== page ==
This is Mr. Trump’s moment to show strength. It cannot be American policy to choose to recognize a capital, or not, based on how terrorists will react—especially when they likely won’t.
Mr. Kontorovich is a department head at the Kohelet Policy Forum and a law professor at Northwestern University.

What Crime Would a ‘Special Prosecutor’ Prosecute? 

“We know Director Comey was leading an investigation in [sic] whether the Trump campaign colluded with the Russians, a serious offense.” So inveighed Senate minority leader Chuck Schumer (D. N.Y.), according to a report by PJ Media’s Bridget Johnson. Senator Schumer added, “If there was ever a time when circumstances warranted a special prosecutor, it is now.”

No, it’s not.

Readers of these columns will recall that I am a naysayer on the constitutional chimera interchangeably called a “special prosecutor” or an “independent counsel.” I won’t rehash all the arguments yet again. Suffice it to say there is no such thing as a prosecutor who exercises prosecutorial power independent of the executive branch. Were the Trump administration to cave in to media-Democrat pressure and appoint a “special prosecutor,” that lawyer would be chosen by the Trump Justice Department and answer to the president.

As night follows day, the next line of politicized attack would be that President Trump had
rigged the investigation by choosing a crony to make the scandal disappear.

Special prosecutors notoriously guarantee a number of headaches for an administration. Unlike other prosecutors' offices, they do not have to limit the resources devoted to a single case because of other enforcement needs. Their investigations inevitably metastasize far beyond the original inquiry because there is no supervisor to keep them focused on the subject matter and ensure that the investigation is completed in a reasonable time. The arrangement is a perverse assignment of a prosecutor to a single target (or set of targets) with a mandate to make a case against him – whatever case can be made, however long it takes. Because political cases have a high public profile, and the special prosecutor would inevitably be accused of a whitewash if he decides an indictment is not warranted, there is unusually great pressure to file some charge – even if it is a “process crime” (i.e., an offense, such as making false statements to investigators, that relates not to the conduct that was under investigation but to obstruction of the investigation itself).

Just as important, special prosecutors severely degrade an administration’s capacity to govern. They paralyze officials, pitting them against each other when they should be cooperating on the president’s agenda. They divert time, energy, and resources away from the conduct of official responsibilities so that the prosecutor’s investigative demands can be answered.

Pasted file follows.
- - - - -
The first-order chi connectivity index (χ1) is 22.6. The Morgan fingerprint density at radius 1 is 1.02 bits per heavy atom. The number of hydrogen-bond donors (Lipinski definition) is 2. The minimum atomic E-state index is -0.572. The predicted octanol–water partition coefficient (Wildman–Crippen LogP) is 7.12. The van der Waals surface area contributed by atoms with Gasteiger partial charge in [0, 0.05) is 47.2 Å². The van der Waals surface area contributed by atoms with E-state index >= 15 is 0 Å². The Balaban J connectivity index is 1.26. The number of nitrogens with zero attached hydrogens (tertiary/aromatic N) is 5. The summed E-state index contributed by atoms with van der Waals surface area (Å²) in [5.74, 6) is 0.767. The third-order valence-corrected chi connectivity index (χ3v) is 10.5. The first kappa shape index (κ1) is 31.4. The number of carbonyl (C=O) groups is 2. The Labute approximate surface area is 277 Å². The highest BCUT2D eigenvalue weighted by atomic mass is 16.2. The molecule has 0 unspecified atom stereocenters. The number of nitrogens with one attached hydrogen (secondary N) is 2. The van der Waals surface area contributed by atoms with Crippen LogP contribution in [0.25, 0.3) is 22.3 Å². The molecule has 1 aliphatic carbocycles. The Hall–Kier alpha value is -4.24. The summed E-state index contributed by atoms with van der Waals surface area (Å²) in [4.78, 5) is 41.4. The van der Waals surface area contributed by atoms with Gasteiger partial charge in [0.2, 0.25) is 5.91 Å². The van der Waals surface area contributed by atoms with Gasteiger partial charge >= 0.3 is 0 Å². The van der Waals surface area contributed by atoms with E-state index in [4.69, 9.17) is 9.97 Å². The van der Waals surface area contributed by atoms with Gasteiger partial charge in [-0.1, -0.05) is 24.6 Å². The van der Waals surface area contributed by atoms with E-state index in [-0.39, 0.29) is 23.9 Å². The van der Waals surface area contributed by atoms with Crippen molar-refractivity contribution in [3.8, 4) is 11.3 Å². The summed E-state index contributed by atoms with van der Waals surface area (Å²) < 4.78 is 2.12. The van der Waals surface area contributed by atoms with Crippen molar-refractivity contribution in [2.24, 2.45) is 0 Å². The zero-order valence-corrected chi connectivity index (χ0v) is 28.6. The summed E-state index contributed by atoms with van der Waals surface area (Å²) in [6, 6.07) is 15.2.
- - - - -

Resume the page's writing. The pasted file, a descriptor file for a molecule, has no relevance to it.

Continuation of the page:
The only upside an administration supposedly gets in exchange for bearing these debilitating burdens is that appointing a special prosecutor signals to the public that the administration is not afraid of an “independent” investigation. But if the president is going to be accused of rigging the investigation anyway, what’s the point?

Let’s put all that aside for a moment, though. If we’re already talking about a special prosecutor, it means we have ignored what is supposed to be a rudimentary requirement: the crime.

You don’t need a prosecutor unless you first have a crime.
If the point of the exercise is to explore threats posed by Russia, that’s not a job for a prosecutor; it is a job for the president, the intelligence agencies, and Congress. We have prosecutors to prosecute crime; absent crime, there is no place for them. And special prosecutors only come into the picture when the suspects are people (generally, executive branch officials) as to whom the Justice Department has a conflict of interest. But those suspects must be suspects in a crime – not just in some untoward or sleazy form of behavior.

So what is the crime? What is the federal criminal offense that could be proved in a court of law under governing law and evidentiary rules?

“Collusion” – the word so tirelessly invoked – is not a crime. It is used pejoratively, but it is just a word to describe concerted activity. Concerted activity can be (and usually is) completely legal. Lots of unsavory activity in which people jointly participate is legal, even if we frown on it. In order to be illegal, concerted activity must rise to the level of conspiracy.